10.20.14 • Permalink
The New York Times has published an interesting piece on streaming music and the transition from analogue listening, CDs and other physical media. What I find most interesting is the author, Dan Brooks', point about the effort involved in collecting music as versus now simply being able to search streaming services for available releases.
When getting into a band became as easy as typing its name into a search box, particular musical tastes lost their function as signifiers of commitment. What you listened to ceased to be a measure of how much you cared and became a mere list of what you liked.
I used to be (and suppose I still am — to some extent) a fan of heavy metal. Almost all of the bands I listened to released records through small labels or independently with small print runs for each release being the norm. At the time, half the fun was not only finding new bands but actually finding their releases so you could even listen to them. No band is all that great if everyone can listen to them and all that — exclusivity is king and all that (there was a sense of ownership or being in the know that came along with finding a new band and being able to refer fans of similar music to them).
Streaming services have eroded a lot of the excitement inherent in the old process of discovering new music. Now you can follow playlists or immediately stream just about anything anyone recommends to you (there are some notable exceptions — one of my favorite bands, Canadian punk act NoMeansNo, only has a greatest hits compilation distributed digitally). As silly as it is, I get less excited about finding new bands now and I tend to over-listen to releases I'm excited about, burn out on them and move on. As fans, we're less invested in what we're listening to because we didn't make the effort to discover it and the financial investment in a physical release or digital download to really attach us to it. Sure, we are paying for music inasmuch as paying a Spotify or Beats is paying for access to music ... but we're not directly supporting artists by buying those releases, by seeing the artwork, by having to go through the tea ceremony of pulling out a vinyl record and putting it on a turntable.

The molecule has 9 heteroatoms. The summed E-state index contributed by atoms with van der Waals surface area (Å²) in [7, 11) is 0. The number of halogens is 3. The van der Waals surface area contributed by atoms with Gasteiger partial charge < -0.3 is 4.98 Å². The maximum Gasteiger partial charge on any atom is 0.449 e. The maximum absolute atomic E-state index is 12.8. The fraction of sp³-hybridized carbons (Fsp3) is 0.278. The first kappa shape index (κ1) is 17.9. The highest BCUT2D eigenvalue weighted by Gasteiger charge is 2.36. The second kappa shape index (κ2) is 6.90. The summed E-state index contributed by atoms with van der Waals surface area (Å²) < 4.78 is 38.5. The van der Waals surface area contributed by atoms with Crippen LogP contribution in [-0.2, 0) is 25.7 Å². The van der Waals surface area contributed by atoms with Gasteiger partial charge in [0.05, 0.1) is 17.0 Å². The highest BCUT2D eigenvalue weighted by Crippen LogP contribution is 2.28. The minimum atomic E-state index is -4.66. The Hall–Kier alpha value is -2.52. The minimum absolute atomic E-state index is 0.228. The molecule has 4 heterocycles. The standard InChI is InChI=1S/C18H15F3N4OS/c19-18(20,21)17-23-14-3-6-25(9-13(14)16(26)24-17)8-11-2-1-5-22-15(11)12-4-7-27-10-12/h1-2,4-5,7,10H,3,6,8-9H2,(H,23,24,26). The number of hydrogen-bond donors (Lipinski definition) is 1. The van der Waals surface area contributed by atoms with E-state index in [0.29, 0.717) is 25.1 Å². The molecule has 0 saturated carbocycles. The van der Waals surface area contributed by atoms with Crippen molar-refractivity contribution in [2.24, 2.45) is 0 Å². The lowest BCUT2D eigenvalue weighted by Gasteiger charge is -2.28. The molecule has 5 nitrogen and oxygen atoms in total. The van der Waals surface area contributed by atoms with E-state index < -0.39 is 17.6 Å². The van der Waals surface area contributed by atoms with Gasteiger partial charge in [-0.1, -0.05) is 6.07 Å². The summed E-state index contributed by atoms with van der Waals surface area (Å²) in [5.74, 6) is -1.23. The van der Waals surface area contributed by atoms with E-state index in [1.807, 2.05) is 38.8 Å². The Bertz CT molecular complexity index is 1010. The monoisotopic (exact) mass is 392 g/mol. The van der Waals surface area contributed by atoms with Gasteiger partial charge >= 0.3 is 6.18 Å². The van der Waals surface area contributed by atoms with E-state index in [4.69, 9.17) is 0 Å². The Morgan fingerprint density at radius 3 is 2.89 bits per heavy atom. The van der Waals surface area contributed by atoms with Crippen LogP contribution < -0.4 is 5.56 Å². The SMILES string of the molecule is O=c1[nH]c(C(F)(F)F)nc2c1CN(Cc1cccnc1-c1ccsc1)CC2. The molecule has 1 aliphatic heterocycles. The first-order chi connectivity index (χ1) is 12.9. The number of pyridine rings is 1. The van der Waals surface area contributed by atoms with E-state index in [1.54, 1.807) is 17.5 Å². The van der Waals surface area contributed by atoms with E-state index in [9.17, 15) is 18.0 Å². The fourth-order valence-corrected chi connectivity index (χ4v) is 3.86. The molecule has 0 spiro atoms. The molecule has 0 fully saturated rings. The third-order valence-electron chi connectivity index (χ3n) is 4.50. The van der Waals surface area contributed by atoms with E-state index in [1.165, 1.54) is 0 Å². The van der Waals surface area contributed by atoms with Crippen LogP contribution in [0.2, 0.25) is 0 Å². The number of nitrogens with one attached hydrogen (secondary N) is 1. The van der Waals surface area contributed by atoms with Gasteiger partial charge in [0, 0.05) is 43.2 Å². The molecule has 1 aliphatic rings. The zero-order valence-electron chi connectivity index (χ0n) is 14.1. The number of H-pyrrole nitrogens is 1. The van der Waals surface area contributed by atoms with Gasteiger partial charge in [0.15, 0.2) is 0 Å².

We have more access to music now than we've ever had, but we're much less invested in it. Maybe streaming proponents are right and streaming services will raise the money spent on music consumption in the aggregate, but I can't help but think we're losing something in the process. We've gained so much in the way of convenience and lost a lot with respect to the experience.
My record collection is no longer a lifestyle, a biography, a status. The identities that I and a generation of fellow aesthetes spent our lives fashioning are suddenly obsolete. They turned out to be mere patterns of consumption, no more resilient than the patterns of production that provoked them.
Streaming has made music distribution far easier for artists and, really, I'm not advocating against streaming or somehow going back to any one physical medium (although I do enjoy collecting vinyl). I just feel as though streaming has stripped something special out of discovering and exploring new music. I hope, sincerely, that that experience is replaced by something else (perhaps music fans will go to more shows — I try to) or maybe streaming services will evolve in a way that produces a unique experience all its own. I'm not disappointed that we're moving past music in its traditional physical form, but I do have nostalgia for the years I spent ordering odd CDs from European metal distributors and anxiously awaiting their arrival in the mail.